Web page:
President Obama: “In public remarks, he took responsibility for the conduct of those facilities and apologized to his fellow veterans and to the American people. And a few minutes ago, Secretary Shinseki offered me his own resignation. With considerable regret, I accepted. He does not want to be a distraction, because his priority is to fix the problem and make sure our vets are getting the care that they need. That was Ric’s judgment on behalf of his fellow veterans. And I agree. We don’t have time for distractions. We need to fix the problem.”
An inspector general’s review last week found VA officials across the system falsified records to hide lengthy wait times for appointments. Shinseki will be replaced by his deputy, Sloan Gibson. Speaking shortly before handing in his resignation, Shinseki apologized to the nation’s veterans.
Veterans Affairs Secretary Eric Shinseki: “We now know that VA has a systemic, totally unacceptable lack of integrity within some of our veterans’ health facilities. That breach of trust involved the tracking of patient wait times for appointments. Our initial findings of our ongoing internal review of other large VA healthcare facilities also show that to be true. That breach of integrity is irresponsible. It is indefensible and unacceptable. So given the facts I now know, I apologize as the senior leader of the Department of Veterans Affairs. I extend an apology to the people whom I care most deeply about, and that’s the veterans of this great country, to their families and loved ones, who I have been honored to serve.”
Senator Bernie Sanders will introduce his veterans’ bill as early as today. Republicans previously blocked a measure from Sanders in February that would have funded a massive expansion of veterans’ care.
The latest disclosures from whistleblower Edward Snowden show the National Security Agency has collected millions of images for surveillance programs using facial recognition. The NSA is culling an estimated 55,000 facial images per day from sources including driver’s licenses, Facebook, text messages, emails, videoconferences and other communications. Snowden, meanwhile, has announced he has applied for asylum in Brazil. His temporary asylum in Russia is due to expire in August.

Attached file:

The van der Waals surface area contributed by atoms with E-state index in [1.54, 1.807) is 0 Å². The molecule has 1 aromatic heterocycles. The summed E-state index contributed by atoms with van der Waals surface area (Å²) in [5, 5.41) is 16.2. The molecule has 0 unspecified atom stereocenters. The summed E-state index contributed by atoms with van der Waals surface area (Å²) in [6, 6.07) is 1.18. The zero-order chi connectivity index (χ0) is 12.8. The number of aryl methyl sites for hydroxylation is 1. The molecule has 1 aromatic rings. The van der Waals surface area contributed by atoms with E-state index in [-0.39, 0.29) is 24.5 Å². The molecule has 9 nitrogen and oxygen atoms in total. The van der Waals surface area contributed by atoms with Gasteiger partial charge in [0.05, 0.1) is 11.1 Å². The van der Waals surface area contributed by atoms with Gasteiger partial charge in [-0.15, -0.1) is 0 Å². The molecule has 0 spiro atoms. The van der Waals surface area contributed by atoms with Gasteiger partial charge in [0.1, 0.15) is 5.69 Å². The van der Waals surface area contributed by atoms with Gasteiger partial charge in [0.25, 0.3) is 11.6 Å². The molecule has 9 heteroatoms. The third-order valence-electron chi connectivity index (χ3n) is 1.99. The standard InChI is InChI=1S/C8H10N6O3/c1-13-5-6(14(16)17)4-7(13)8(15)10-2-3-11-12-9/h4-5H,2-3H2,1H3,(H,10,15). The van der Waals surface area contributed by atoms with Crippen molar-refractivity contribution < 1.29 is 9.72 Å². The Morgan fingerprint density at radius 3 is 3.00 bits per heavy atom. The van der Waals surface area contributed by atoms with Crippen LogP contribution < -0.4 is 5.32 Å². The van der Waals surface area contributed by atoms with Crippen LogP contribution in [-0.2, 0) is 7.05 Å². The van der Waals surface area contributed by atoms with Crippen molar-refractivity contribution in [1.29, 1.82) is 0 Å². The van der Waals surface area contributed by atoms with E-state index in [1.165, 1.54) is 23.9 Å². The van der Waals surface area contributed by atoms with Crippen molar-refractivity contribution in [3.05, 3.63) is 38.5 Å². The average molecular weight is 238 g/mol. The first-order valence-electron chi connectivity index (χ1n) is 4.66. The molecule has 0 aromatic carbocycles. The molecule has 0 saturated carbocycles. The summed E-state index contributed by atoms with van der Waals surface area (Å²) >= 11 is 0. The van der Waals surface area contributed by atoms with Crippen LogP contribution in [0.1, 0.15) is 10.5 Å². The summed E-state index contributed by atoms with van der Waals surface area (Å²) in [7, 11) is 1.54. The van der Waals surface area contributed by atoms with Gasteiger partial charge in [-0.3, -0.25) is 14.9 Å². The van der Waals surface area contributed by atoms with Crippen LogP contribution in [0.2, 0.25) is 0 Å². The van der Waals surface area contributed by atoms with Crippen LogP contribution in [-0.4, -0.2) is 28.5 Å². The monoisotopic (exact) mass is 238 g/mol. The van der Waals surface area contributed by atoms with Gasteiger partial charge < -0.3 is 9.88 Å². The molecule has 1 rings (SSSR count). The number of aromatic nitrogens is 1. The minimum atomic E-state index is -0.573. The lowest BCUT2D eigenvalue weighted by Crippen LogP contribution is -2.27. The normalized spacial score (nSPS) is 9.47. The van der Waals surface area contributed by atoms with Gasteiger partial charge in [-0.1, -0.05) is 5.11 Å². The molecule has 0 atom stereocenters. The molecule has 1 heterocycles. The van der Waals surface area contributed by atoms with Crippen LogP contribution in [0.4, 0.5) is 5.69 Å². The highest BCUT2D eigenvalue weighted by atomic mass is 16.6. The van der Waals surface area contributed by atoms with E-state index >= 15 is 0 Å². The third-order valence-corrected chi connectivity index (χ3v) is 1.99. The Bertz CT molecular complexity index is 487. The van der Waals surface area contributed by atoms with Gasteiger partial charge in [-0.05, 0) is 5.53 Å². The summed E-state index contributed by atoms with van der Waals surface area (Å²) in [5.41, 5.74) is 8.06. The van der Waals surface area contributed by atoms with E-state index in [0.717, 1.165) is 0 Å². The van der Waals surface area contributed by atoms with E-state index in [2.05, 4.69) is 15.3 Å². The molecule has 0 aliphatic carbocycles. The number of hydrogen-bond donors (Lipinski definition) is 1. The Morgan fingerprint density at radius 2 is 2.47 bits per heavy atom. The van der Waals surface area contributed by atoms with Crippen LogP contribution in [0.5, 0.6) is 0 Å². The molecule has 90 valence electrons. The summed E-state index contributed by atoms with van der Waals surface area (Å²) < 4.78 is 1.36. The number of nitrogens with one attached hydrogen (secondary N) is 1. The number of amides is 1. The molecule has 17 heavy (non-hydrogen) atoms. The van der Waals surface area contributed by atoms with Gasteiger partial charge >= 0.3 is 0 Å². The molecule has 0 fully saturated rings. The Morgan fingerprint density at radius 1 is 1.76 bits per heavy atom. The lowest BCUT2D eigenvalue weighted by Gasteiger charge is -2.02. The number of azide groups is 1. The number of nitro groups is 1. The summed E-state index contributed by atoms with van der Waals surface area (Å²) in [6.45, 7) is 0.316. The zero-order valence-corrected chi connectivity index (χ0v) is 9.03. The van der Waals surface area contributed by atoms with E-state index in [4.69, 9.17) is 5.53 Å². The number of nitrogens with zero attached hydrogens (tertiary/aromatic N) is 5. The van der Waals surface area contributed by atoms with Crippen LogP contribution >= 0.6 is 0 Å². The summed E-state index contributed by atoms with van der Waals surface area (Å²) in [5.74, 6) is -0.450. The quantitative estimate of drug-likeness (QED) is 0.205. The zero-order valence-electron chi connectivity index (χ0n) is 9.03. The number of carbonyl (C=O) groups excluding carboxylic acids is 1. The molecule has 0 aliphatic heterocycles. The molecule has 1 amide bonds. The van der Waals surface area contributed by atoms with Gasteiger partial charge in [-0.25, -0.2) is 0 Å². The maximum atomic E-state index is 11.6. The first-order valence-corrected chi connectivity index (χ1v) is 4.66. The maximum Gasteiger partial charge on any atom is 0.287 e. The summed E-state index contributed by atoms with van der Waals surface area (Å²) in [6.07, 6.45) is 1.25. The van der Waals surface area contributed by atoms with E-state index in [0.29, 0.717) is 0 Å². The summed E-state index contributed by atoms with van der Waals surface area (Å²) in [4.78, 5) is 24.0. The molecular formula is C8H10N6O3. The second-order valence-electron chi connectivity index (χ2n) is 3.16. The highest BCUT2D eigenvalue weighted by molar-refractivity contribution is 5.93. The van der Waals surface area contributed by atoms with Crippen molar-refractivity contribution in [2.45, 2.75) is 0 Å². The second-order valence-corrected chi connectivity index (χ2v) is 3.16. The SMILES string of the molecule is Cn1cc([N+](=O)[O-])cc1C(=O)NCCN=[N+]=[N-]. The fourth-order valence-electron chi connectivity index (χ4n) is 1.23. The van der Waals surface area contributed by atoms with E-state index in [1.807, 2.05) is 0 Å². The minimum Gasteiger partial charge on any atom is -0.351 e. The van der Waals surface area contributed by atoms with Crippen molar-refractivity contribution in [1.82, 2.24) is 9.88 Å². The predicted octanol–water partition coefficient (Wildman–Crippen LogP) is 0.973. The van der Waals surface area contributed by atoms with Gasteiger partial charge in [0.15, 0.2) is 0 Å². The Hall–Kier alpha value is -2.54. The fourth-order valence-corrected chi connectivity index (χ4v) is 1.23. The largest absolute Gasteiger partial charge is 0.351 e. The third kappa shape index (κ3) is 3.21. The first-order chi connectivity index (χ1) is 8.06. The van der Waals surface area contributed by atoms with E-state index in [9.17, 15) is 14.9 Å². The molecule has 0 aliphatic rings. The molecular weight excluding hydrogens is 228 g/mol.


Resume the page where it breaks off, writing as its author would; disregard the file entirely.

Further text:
The U.S. Department of Health and Human Services has overturned Medicare’s blanket ban on sex reassignment surgery. An independent panel within HHS ruled the ban is unreasonable and violates scientific and medical standards. The ruling means transgender patients will be able to seek coverage for gender transition-related surgical procedures. In a statement, the National Center for Transgender Equality called the decision a major step forward, saying: “Science and fairness are winning over outdated biases.”
The National Park Service has announced plans to recognize historical landmarks of the nation’s LGBT rights movement. A study to recognize important sites will begin next month. Interior Secretary Sally Jewell made the announcement outside New York City’s Stonewall Inn, the site of an uprising that helped launch the modern LGBT movement.
Interior Secretary Sally Jewell: “This building, now 14 years ago, was named a National Historic Landmark, and we’re proud of that part of the National Park Service’s role to preserve this part of history, but it’s time for us to do more. So we are announcing that we are going to be launching a theme study next month, the 10th of June. We will be pulling together our nation’s finest scholars, who will help us tell this story effectively for all Americans.”
The Stonewall uprising began the morning of June 28, 1969, when members of the gay community decided to fight back against a New York City police raid on the Greenwich Village gay bar the Stonewall Inn. Leaders of the LGBT community in New York City welcomed the Interior Department’s new initiative.
Glennda Testone, the LGBT Community Center: “It’s incredibly exciting to hear this announcement. I didn’t think that, in my lifetime, a place like the Stonewall Inn will be thought of the way that we think of other landmarks. And so it’s just incredible to see my history honored alongside everybody else’s history in this country.”
Omar Sharif, GLAAD: “You know, LGBT people in this country stand on the shoulders of the people who came before us, people who fought for marriage equality, for HIV and AIDS resources, for employment discrimination and so many other things. And today we honor that, and we protect the legacy of those people. We recognize the places that happened, and we say even buildings are more than just bricks and mortar. They’re institutions of memory.”
White House Press Secretary Jay Carney is resigning after more than three years as President Obama’s chief spokesperson. Carney spent over two decades as a reporter before joining the White House. He will be replaced by his deputy, Josh Earnest.
Los Angeles has sued the financial giant JPMorgan Chase over allegations of targeting people of color with predatory loans. Prosecutors say JPMorgan has engaged “in a continuous pattern and practice of mortgage discrimination by imposing different terms or conditions on a discriminatory and legally prohibited basis.” Foreclosures that came out of JPMorgan’s alleged practices helped trigger a wave of foreclosures in Los Angeles. The city is seeking compensation for losses in tax revenue and property costs. Similar suits have previously been filed against the firms Wells Fargo, Citigroup and Bank of America.
The civil rights activist Yuri Kochiyama has died at the age of 93. Kochiyama championed civil rights, protested racial inequality and fought for causes of social justice. Her activism began after the bombing of Pearl Harbor, when she and her family were held in a Japanese-American internment camp. She immediately saw the parallels between the oppression of black people and the treatment of Japanese Americans. In the 1960s and 1970s, Yuri and her husband Bill Kochiyama were deeply involved in the civil rights movement and other liberation struggles. She was with Malcolm X the day he was gunned down in Harlem’s Audubon Ballroom, cradling his head as he lay dying on the stage.